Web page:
OKLAHOMA CITY (AP) - After being introduced as the newest member of the Oklahoma City Thunder, first-round draft pick Reggie Jackson made only one promise about what people should expect from him.
"I don't have any predictions on the court for what's going to happen with my career, but I can guarantee you I'll definitely give 100 percent every day in practice," Jackson said at a news conference Saturday at a Boys and Girls Club to announce his arrival.
"It's what I've done my whole life since being up at 5 a.m. in high school shooting to going back to the gym from about 11 to 1 at night. It's just what I love to do. Definitely, I just want to get better every day and help the team get better."
Jackson called himself "very inconsistent" with his shot as a freshman and sophomore point guard at Boston College, but he had a breakthrough junior season after Steve Donahue was hired as the Eagles' head coach. He credits Donahue with providing him the mechanical adjustments that turned him into the No. 24 pick in Thursday night's draft. He's got a better release point, a quicker shot and the vision to find the rim.
Jackson went from making 43 percent of his shots to just over half, and from missing seven out of 10 3-pointers to a 42 percent success rate.
"The first two years at Boston College, I shot fadeaways, I'd shoot a leaner. I'd shoot leaning to the left, to the right. You really never knew what you were going to get from Reggie Jackson on a jump shot, but you knew you were going to get effort," he said.
"(I) actually combined that effort with great mechanics and great understanding of the game."
The improvement made Jackson an all-ACC first team selection and raised his scoring average to 18.2 points. He says he's confident shooting even with a hand in his face.
"We really feel like his best basketball is well in front of him. He understands that there's a lot of work that has to take place on his end and we also understand that we have to put him in positions to be successful throughout his development as a player," general manager Sam Presti said.
"We're fortunate in that we're going to be able to bring him along at a steady pace. He'll have to earn his opportunities."
The Thunder already have their backcourt set with starters Russell Westbrook and Thabo Sefolosha, plus backups Eric Maynor and James Harden under contract for next season. They even have two extra backup point guards, Royal Ivey and Nate Robinson, who rarely got to play last season. They're expected to extend a qualifying offer to Daequan Cook this week to make him a restricted free agent.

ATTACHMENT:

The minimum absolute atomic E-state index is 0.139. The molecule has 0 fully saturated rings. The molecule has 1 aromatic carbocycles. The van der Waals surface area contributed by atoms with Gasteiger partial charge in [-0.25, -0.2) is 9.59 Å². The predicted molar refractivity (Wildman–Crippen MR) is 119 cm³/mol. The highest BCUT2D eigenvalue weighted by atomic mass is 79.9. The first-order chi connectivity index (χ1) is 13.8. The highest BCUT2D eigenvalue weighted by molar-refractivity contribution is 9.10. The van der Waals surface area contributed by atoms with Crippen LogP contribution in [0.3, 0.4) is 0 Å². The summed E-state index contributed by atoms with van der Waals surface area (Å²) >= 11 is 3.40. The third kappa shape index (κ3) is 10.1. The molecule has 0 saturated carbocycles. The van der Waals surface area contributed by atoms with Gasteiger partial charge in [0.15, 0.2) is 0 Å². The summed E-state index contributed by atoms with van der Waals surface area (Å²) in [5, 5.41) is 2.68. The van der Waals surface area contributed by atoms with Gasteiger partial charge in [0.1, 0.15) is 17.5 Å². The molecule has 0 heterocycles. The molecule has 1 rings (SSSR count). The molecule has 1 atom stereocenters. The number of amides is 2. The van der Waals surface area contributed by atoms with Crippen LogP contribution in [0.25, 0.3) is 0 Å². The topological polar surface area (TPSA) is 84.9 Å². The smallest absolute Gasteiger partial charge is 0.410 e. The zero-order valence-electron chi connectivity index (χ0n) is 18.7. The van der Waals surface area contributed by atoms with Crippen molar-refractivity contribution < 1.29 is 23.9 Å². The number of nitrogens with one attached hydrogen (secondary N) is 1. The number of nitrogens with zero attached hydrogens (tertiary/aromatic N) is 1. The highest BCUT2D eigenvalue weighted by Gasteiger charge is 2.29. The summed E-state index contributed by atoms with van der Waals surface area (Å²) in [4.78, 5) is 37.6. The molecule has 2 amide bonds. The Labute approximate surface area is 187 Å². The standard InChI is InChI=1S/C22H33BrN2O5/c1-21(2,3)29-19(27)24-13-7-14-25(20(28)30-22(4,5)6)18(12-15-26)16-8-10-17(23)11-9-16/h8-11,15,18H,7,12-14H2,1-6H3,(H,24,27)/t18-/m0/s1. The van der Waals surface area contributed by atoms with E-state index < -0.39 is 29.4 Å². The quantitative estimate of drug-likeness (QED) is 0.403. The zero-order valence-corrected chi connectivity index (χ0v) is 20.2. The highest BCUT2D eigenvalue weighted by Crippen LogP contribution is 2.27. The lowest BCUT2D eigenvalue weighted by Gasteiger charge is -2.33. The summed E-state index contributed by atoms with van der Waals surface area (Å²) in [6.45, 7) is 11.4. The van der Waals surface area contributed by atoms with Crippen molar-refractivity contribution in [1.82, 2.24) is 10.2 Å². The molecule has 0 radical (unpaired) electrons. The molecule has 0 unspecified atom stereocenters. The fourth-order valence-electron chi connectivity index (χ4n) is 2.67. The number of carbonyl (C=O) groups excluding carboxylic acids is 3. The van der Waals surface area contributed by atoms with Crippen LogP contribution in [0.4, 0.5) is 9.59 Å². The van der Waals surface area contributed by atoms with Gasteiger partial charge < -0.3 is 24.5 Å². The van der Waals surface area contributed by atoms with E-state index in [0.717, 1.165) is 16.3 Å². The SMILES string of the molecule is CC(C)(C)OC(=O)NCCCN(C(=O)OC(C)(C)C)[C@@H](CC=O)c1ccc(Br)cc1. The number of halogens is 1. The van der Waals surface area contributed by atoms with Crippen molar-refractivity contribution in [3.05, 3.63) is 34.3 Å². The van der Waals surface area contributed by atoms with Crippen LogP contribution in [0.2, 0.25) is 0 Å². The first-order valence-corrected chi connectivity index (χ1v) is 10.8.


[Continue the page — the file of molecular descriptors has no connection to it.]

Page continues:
"I'm as competitive as the next guy. I just want to be the best at what I do," Jackson said. "I was fortunate to have the coaches that I did in college, and they helped me through my progression. Rather than just being an athlete, I learned the game. ... I'm looking to keep progressing at the next level."
Jackson comes from an Air Force family and the move to Oklahoma City is the latest in a lifetime filled with them. He was born in Italy and lived in England, Florida, North Dakota and Georgia before his family settled in Colorado Springs, Colo., when he was in sixth grade. Then it was back across the country for college.
None of his teammates were around for the introduction, but he hopes to fit in quickly with Oklahoma City's young core. He's 21, the same age as Harden and Thunder starter Serge Ibaka and a year younger than All-Stars Kevin Durant and Westbrook.
"We're all going to be young, so everybody's going to be around each and I feel getting the team chemistry, that's going to be great," Jackson said. "It's shown to work over the years. The Oklahoma City Thunder was in the Western Conference finals and I know they're looking to go further and eventually bring a title to this city."
Among Jackson's first actions with the Thunder were cutting the ribbon to open a new study lounge and game room at the Boys and Girls Club, then blocking some shots by participants at a summer basketball camp who thought they could score on him.
He said he had to get a tailor-made green dress shirt for his introduction _ one of the drawbacks of having a 7-foot wingspan despite standing 6-foot-3.
"I guess I'm kind of a freak," he said.
Jackson said he has only a few classes left to finish up his communications degree at Boston College, and he plans to complete it when he can, perhaps to have a backup plan as a sports analyst if the NBA doesn't pan out.
That's far from the top of his mind, though, after the thrill of getting his name called in the draft just days ago.
"It's a dream for anybody," Jackson said. "But this isn't where my dream stops, hopefully."